Monday, 4 July 2011

Stephen Clarke - A Year in the Merde

Title: A Year in the Merde (Paul West, book 1)
Author: Stephen Clarke
Pub. year: 2005
Pages: 383
Editor: Black Swan

Summary : They do eat a lot of cheese, some of which smells like pigs' droppings.
They don't wash their armpits with garlic soap. Going on strike really is the second national participation sport after pétanque. And, yes, they do use suppositories. In his first novel, Stephen Clarke gives a laugh-out-loud account of the pleasures and perils of being a Brit in France. A Year in the Merde tells you how to get served by the grumpiest Parisian waiter; how to make amour -not war; and how to buy a house in the French countryside.

This book is a window to France for English speakers, especially English people. I found it interesting to discover this point of view on my country, and even more to share it with you as a French person. The author is quite realistic about France even if he draws a negative portrait of it. Luckily, he sees positive stuff in it as well.

The narrator is a sarcastic English man who discovers the hexagone and tries not to complain too much about the local English accent. He gets used to the numerous strikes and explains the differences there are between the two countries.

I have to say that all of it is not exactly true, and that some of it isn't true at all for me, but maybe that depends on where you live in France. Paris doesn't really reflect the life anywhere else in France on a lot of aspects. And obviously, he chose extreme characters to serve his purpose-most of them not really representative of our population. But I guess it would have been a little bit boring to pick "normal" people.

Even though I liked discovering this vision of France, I regretted that Paul West was so obsessed with dog shit, strikes and sex. I mean, it's funny at first, but after a while it becomes a bit boring and at some point, the reader stops enjoying the book for a moment. Apart from that, it was fun to read.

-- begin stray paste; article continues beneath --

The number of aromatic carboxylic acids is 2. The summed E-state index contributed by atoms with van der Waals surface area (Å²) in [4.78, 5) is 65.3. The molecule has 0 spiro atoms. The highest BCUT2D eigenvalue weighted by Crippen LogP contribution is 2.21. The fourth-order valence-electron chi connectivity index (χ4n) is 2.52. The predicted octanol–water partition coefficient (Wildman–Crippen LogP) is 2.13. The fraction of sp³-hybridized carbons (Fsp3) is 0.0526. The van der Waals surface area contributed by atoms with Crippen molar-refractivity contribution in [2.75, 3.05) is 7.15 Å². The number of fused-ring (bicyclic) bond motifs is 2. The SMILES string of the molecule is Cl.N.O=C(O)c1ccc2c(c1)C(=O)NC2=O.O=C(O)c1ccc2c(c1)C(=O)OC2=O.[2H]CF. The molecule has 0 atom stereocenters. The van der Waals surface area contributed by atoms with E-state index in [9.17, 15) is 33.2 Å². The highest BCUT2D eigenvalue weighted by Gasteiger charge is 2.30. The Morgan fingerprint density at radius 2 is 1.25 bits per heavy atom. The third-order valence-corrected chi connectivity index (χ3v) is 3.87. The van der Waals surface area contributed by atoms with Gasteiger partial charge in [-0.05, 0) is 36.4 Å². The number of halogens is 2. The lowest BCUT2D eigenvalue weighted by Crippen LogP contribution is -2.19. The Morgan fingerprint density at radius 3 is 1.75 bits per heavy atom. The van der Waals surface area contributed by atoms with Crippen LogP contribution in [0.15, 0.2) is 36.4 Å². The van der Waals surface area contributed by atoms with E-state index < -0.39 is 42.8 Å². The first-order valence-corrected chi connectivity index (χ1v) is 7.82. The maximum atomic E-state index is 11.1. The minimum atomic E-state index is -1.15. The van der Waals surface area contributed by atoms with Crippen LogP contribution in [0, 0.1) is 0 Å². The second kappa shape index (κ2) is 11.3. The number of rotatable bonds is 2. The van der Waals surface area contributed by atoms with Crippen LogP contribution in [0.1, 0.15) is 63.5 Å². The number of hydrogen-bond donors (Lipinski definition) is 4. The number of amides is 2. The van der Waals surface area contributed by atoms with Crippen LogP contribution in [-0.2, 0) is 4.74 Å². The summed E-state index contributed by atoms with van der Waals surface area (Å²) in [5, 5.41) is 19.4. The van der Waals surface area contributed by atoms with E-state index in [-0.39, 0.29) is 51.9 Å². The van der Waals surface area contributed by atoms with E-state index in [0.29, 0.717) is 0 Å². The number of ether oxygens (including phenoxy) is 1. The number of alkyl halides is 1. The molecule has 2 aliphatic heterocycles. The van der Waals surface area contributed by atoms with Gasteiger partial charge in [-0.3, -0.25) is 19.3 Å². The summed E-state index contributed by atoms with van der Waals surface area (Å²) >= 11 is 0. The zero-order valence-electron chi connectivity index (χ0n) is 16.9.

I read the second book, Merde Actually, but it's not worth mentionning. The narrator goes to the countryside but nothing really happens for the first half of the book, and the second half is still less entertaining than the first book. I also have Merde Happens in my TBR Pile but since I didn't really enjoy the 2nd, I don't really feel like reading it anymore... not before a long time, anyway.

Quotes :

"It's a sort of dyslexia. You know dyslexia?"
"Yes," Alexa nodded, peeling a ripe purple fig with painful symbolism.
"I'm in some way dyslexic. Or colour-blind. Some people can't make out the meaning in words or the differences between colours - I can't make out dog turds. I'm shitlexic."

"The Unions were furious that the government had been rumoured to be thinking about considering the possibility of maybe looking into the purely theoretical concept that it might one day (not now but in, say, 80 years' time) be less able to pay for transport workers to retire at 50"

"And in a similar vain, the rural party promised to change the law on endangered species so that hunters could now shoot dodos, unicorns, mermaids and American tourists."

2 commentaires:

I used to read this one and thought quite the same as you: Funny, but not exceptional.

Didn't try the others, though "1000 Years of Annoying the French" is quite tempting me =)

It tempted me too but it's quite big and seeing my last desappointement with the author works I'm not sure I want to start such a big book by him.

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